Magdalena is an Professor at the School of Population and Public Health at the University of British Columbia, and an Professor in the Department of Psychiatry and Behavioural Neurosciences and Offord Centre for Child Studies at McMaster University where she holds the Ontario Chair in Early Child Development. Magdalena has associate appointments in the Departments of Clinical Epidemiology and Biostatistics, and Family Medicine, and is a faculty member in the Graduate program in Health Research Methodology.
Magdalena has an MSc from Jagiellonian University in Krakow, Poland, and a PhD from Cambridge University in the UK, where she studied early development of non-human primates. She completed a post-doctoral training at the Hospital for Sick Children in Toronto, where she studied psychosocial adjustment of young children with chronic illness and their siblings.
Since joining the Offord Centre for Child Studies at McMaster in 1997, Magdalena, together with the late Dr. Dan Offord, developed the Early Development Instrument (EDI), a measure of children’s readiness to learn at school entry. This initiative has generated interest at national and international levels, from academic and social policy perspectives. Magdalena and her team support the implementation of the EDI in Canada, and its adaptation in many international sites. She has also been serving as a consultant with many international organizations, including the World Bank, WHO, UNICEF, and UNESCO on the measurement and indicators of early child development. Magdalena is a core member of the WHO-led group developing and testing in multiple countries a new measurement indicators for children aged 0-3 years, and a UNESCO/UNICEF-led group (Measuring Early Learning Quality and Outcomes, or MELQO) on measurement of school readiness for 3-7 year-olds through multiple informants (direct assessment, parent, teacher).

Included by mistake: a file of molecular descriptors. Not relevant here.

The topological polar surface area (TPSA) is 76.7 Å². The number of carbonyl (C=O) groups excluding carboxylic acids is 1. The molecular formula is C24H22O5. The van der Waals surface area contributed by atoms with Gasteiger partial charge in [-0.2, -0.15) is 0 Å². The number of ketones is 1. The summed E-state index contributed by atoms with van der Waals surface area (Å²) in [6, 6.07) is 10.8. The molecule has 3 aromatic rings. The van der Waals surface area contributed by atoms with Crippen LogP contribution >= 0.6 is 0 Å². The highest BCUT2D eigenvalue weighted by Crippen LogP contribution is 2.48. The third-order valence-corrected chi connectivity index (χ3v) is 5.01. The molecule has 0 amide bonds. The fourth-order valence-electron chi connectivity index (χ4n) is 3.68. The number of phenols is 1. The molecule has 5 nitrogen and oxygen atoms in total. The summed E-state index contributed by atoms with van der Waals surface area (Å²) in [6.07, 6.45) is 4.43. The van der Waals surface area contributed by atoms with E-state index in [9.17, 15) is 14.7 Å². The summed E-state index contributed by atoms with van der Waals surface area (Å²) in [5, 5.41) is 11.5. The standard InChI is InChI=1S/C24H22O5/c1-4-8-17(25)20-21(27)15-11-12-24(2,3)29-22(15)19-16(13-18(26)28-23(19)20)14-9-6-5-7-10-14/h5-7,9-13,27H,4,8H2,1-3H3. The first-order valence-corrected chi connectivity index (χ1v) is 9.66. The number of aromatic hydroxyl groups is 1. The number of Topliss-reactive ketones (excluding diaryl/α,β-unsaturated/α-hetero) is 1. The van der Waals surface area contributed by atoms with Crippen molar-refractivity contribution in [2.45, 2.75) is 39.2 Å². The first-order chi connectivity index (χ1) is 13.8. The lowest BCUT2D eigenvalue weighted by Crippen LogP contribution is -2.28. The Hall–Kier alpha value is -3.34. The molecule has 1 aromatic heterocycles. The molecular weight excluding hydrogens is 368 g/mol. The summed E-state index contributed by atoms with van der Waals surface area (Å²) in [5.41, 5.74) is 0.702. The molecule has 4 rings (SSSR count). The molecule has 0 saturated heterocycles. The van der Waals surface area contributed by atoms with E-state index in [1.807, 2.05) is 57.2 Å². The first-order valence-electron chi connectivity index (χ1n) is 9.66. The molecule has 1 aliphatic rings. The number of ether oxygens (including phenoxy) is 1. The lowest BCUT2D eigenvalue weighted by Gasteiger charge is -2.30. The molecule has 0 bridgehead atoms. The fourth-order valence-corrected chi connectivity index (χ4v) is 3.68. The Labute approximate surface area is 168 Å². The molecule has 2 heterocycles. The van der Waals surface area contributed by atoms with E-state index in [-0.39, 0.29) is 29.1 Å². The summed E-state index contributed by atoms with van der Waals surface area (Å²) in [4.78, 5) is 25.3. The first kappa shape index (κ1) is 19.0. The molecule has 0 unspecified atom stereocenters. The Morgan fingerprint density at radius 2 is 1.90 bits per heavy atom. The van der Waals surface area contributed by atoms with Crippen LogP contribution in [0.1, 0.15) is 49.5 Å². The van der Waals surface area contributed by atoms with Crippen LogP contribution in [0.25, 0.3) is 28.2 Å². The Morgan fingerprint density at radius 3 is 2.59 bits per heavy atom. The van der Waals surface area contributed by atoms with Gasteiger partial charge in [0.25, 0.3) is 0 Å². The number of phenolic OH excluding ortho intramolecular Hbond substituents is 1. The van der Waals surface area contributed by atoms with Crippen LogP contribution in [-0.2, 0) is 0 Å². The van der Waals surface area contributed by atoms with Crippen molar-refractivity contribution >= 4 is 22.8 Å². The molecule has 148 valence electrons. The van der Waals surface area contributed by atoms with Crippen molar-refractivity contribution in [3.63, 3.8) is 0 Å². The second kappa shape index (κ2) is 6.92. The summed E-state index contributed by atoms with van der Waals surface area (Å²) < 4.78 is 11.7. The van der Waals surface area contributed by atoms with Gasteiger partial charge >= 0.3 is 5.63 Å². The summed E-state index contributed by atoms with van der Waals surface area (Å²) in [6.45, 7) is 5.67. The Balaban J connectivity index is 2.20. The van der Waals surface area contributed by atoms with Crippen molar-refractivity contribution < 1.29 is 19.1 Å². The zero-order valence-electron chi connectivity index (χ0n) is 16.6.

Magdalena’s research interests broadly address factors influencing children’s developmental trajectories, with more specific focus on early health predictors of later outcomes, transition to school, with a particular emphasis on children with special needs, communities’ engagement in children’s early development and health. She serves as an investigator on a number of grants and awards. Currently, together with colleagues from UBC and several other universities in Canada, Magdalena is involved in two CIHR-funded research projects on social determinants of health for typically-developing children (Pan-Canadian Social Determinants of Children’s Developmental Health Study) and for children with special needs and health disorders (Canadian Children’s Health in Context Study, CCHICS).